India Ratings and Research on Thursday said that it has not seen any significant deterioration in the quality of assets in the securitisation market.
There has been increased securitisation of assets by non-banking financial companies (NBFCs) to access funds. While much of the underlying assets may have been scrutinised by banks before purchase, there seem to be concerns about the quality of some such pooled assets and about rating actions by agencies on such assets.
Jatin Nanaware, head and director - Structure Finance at India Ratings and Santosh Kamath, CIO - Fixed Income, Franklin Templeton, discussed with CNBC-TV18 the risks to the lenders on purchases of such securitised assets.
“Specifically on the securitisation of assets, the asset performance is significantly robust... the delinquency level for a securitised transaction has been always lower almost by 100 basis points to 150 bps than the originator's delinquency behaviour, which we have seen in their books. On a securitised side, we haven’t seen so far any significant deterioration in the asset quality,” Nanaware told CNBC-TV18.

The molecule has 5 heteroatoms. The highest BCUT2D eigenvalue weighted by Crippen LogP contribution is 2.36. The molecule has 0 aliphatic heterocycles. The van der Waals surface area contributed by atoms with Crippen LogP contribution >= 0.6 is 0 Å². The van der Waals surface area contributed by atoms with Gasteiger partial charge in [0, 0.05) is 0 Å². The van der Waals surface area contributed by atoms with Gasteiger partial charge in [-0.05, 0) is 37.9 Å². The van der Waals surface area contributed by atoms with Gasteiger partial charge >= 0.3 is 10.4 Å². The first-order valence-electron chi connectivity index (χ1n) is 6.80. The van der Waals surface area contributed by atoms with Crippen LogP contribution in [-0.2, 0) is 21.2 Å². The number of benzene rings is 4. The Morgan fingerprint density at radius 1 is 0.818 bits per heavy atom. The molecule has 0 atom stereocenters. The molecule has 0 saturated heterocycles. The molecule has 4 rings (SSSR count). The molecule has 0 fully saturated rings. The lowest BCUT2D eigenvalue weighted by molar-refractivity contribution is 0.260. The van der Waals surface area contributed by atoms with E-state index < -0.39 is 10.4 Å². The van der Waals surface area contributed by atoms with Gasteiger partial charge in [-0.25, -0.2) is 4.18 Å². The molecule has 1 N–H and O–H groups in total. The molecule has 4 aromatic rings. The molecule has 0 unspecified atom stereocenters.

“Specifically on India ratings, during last 18-20 years, the ratings, which we assigned which are backed by the retail loans for securitisation... we haven’t seen any default in India Ratings rated transaction,” he added.
In terms of the existing issue of DHFL, Kamath said, “I also don’t know too much about it because we don’t hold those papers but what I understand is, according to the theoretical concept we always thought that if you do a securitisation, it is off books of the company. It means that if you buy a pool of assets from an NBFC in a securitised form, whatever happens to the company doesn’t impact your pool. So theoretically that is correct that the risks are very different.”